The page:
That, I will agree with. If the episode had ended after the two made up, I don't think anything would have been lost. Honestly, this episode lacks anything so spectacularly awful that it warrants a closer look. The sociopath thing was bad, yeah, but those who don't look into the disorder won't see it as that offensive to their intelligence.

Is it just me or is this conversation starting to resemble the episode? Eh maybe it's just me. Anyways, because Bart can't get his parents to fight anymore (Why was he continuing it now?) he and Milhouse just happen to find an underground subway system and it somehow causes mild tremors whenever they use it. It just felt out of place and a lazy way to try to end this episode.

It doesn't even make sense for Springfield, a self-proclaimed small town, to HAVE a subway system. If they just wanted to get Bart in trouble, there were so many other ways to do it. You saw he had bottle rockets in his backpack - from personal experience, Kriken and I know what those are capable of!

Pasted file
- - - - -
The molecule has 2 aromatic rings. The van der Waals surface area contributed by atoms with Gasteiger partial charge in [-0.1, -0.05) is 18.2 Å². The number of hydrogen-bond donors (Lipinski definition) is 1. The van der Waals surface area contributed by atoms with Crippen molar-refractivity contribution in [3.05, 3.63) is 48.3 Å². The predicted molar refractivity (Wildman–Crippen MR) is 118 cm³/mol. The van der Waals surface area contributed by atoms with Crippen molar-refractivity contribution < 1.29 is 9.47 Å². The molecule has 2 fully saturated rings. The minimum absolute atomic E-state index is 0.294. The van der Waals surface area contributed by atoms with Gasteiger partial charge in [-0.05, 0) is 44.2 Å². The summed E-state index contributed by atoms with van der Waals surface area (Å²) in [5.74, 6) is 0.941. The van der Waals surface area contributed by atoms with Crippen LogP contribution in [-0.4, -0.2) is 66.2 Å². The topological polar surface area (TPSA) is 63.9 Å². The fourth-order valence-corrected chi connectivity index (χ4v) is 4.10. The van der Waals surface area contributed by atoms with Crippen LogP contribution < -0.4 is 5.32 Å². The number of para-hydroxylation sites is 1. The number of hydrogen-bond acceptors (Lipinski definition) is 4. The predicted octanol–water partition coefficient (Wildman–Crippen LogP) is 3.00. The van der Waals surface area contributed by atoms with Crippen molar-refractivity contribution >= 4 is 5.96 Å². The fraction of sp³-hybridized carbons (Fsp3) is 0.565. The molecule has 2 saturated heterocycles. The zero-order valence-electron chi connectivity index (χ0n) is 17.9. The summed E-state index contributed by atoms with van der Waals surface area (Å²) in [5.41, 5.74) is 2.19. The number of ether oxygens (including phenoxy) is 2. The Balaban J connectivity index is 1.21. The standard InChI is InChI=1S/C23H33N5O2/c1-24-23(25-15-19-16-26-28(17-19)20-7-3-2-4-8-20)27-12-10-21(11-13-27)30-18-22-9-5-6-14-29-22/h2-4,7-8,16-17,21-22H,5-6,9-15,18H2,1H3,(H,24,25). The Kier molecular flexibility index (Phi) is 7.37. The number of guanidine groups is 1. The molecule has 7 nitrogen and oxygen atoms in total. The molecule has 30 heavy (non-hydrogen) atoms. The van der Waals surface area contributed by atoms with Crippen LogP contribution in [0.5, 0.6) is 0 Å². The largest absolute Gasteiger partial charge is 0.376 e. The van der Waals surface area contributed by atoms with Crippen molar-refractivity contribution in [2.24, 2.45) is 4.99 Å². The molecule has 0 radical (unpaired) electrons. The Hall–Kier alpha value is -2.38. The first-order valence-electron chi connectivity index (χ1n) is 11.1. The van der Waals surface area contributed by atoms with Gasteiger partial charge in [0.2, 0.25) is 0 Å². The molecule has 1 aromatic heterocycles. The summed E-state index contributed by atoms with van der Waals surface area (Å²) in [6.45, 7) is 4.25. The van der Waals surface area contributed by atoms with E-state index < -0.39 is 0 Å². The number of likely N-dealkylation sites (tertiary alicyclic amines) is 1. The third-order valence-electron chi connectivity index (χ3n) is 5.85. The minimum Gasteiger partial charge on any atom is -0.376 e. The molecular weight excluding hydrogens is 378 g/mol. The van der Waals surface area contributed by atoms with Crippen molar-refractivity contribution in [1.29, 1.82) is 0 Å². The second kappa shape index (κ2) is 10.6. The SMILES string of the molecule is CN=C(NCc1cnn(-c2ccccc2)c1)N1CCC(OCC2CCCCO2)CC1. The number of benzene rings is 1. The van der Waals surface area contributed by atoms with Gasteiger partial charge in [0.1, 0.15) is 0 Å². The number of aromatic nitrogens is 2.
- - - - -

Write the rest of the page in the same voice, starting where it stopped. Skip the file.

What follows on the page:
You're still not letting that go are you? I love just how lazy the director was here, the tremors clearly happen during the afternoon, and yet when a tremor hits the Simpsons residence (And Bart gets back home) it's nighttime, great to know that their resources are going to things like bigger animation studios and better sound quality when something that takes all of 5 seconds to notice slips through (Including Lisa's red necklace).

It's also worth noting that, just a few minutes after the tremors end, Bart walks in. Just where was he let off at? We've seen aerial overviews of the neighborhood, and there's no reasonable idea where a subway entrance would be.